The first bishop of Dromore in County Down, was this St. Colman, who founded a monastery there, probably about the year 514. He was venerated from early times in Scotland as well as in Ireland, and under the date of June 7 we find him mentioned in several of the ancient calendars of both Countries--sometimes as Mocholmoc, or Mocholmog--"my dear little Colum". The Felire of Oengus describes him as "the great descendant of Artae", but nothing is actually known of his parentage and of his career, the manuscripts of a much later date which profess to relate his life being full of anachronisms and extravagant stories. As there are over two hundred Irish saints of the name of Coman, it is scarcely to be wondered at if their histories have become confused. According to tradition, St. Colman of Dromore was born in Dalriada. After receiving his early training at Nendrum, or Mahee Island, from St. Coelan, he became a disciple of St. Ailbe of Emly. Among his friends was St. Macanisius, whose advice he sought as to his future career. "It is the will of God that you erect a monastery within the bounds of Coba plain", was the answer he received. He accordingly set to work and established his community by the river Lagan which passes through Dromore. The most famous of his pupils was St. Finnian of Moville. St. Colman seems to have died about the middle of the sixth century or rather earlier, and was probably interred at Dromore, though the Breviary of Aberdeen gives Inchmacome as his place of Burial. His feast is kept in all dioceses of Ireland.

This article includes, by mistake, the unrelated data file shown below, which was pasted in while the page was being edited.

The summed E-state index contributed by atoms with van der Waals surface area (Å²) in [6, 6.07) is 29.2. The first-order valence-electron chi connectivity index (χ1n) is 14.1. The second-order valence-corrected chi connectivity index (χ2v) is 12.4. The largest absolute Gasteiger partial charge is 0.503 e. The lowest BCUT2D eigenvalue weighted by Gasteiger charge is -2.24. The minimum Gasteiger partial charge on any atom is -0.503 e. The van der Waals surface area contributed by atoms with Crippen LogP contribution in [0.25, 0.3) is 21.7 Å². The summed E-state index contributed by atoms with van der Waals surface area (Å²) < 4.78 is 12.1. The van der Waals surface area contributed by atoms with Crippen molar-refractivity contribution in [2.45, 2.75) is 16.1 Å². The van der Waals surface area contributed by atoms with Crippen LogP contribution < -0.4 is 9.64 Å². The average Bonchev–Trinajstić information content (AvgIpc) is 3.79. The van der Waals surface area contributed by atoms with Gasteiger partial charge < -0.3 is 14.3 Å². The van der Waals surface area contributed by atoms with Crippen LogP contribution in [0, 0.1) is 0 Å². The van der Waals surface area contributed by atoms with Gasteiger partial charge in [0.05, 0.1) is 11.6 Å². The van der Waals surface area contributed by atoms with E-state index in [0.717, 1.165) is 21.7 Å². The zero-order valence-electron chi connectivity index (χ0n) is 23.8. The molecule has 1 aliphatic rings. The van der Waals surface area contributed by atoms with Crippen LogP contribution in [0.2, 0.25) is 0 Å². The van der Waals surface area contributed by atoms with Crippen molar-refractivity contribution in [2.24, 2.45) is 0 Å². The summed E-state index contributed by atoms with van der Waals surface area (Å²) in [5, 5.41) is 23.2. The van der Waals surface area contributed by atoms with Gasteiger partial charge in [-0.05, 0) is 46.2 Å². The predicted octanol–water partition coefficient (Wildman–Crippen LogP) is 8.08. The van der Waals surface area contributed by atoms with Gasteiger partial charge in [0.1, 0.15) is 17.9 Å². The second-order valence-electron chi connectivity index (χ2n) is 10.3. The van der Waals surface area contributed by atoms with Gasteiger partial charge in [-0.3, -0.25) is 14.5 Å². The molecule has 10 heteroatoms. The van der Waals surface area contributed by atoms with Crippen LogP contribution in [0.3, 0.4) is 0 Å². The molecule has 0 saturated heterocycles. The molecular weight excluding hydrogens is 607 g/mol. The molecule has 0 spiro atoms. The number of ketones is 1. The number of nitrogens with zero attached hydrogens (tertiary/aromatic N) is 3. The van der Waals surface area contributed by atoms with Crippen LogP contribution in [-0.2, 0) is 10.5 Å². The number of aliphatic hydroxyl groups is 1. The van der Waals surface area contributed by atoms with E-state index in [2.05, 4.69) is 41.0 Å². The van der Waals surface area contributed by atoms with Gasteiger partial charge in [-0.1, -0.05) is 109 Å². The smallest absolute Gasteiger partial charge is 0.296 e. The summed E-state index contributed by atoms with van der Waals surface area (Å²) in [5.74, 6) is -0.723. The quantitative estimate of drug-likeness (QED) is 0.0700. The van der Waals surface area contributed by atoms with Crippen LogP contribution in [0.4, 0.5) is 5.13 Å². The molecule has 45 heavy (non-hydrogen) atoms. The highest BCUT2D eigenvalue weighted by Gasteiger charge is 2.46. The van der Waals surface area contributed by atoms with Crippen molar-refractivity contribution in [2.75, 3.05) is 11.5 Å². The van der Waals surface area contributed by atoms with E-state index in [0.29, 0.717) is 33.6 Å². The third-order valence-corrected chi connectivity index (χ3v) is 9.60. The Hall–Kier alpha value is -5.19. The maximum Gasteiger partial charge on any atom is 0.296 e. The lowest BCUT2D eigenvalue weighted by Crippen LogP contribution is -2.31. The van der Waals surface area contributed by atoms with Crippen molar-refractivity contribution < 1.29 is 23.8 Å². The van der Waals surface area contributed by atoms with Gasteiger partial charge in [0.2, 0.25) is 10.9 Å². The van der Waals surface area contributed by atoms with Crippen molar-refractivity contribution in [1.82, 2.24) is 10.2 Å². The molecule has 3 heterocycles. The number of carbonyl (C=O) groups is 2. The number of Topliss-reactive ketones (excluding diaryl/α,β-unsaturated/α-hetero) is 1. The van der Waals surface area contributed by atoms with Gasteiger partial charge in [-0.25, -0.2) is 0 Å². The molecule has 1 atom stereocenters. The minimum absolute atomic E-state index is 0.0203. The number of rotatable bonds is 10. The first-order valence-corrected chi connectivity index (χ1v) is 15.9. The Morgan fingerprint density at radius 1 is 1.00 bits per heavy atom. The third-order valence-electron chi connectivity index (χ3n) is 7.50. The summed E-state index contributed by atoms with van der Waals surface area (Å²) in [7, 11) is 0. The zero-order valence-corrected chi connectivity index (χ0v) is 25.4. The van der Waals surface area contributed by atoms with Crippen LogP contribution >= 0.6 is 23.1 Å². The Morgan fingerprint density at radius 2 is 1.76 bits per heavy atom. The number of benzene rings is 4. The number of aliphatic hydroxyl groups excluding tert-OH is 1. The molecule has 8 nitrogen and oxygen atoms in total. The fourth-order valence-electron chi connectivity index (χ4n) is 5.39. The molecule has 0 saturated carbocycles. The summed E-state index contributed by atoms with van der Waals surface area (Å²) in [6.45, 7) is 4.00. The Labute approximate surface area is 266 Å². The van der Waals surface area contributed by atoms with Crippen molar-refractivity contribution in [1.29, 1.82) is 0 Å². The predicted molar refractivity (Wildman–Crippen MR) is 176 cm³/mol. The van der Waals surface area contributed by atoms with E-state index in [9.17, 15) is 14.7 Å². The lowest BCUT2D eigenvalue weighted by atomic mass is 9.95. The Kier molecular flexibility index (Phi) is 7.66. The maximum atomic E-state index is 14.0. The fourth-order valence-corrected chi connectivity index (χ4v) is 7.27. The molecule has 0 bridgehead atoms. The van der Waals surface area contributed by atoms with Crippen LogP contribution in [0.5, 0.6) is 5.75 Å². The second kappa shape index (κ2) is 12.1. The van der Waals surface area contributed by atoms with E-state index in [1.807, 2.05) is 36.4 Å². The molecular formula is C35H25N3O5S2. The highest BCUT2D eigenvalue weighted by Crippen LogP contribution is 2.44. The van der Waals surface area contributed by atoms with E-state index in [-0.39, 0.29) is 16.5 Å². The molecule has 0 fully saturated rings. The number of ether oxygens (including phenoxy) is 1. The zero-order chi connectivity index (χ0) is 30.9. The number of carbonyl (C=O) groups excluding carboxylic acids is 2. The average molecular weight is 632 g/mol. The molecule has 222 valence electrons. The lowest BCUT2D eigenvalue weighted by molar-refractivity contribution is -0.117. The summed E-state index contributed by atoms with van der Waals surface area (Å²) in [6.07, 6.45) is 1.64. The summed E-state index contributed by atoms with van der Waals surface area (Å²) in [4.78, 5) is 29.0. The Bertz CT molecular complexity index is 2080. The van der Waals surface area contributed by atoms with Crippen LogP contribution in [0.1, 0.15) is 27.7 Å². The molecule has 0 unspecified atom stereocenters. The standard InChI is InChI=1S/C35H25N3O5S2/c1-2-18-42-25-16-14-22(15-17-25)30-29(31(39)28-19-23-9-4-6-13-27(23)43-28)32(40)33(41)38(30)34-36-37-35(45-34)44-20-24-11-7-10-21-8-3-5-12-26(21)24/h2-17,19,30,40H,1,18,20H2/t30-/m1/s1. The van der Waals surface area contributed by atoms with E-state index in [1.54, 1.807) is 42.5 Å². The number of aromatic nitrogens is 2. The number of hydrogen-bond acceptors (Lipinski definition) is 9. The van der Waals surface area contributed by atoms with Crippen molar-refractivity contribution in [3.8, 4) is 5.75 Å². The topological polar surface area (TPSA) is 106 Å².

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By Deacon Keith A Fournier
Over the centuries, the Jesuits have been relied upon by Popes as trustworthy, heroic soldiers for Jesus Christ and His Church. Yes, there have been times when the company seemed to lose its fervor. However, Jesus Christ the King has always sent His Spirit to ... continue readingMore Christian Saints & Heroes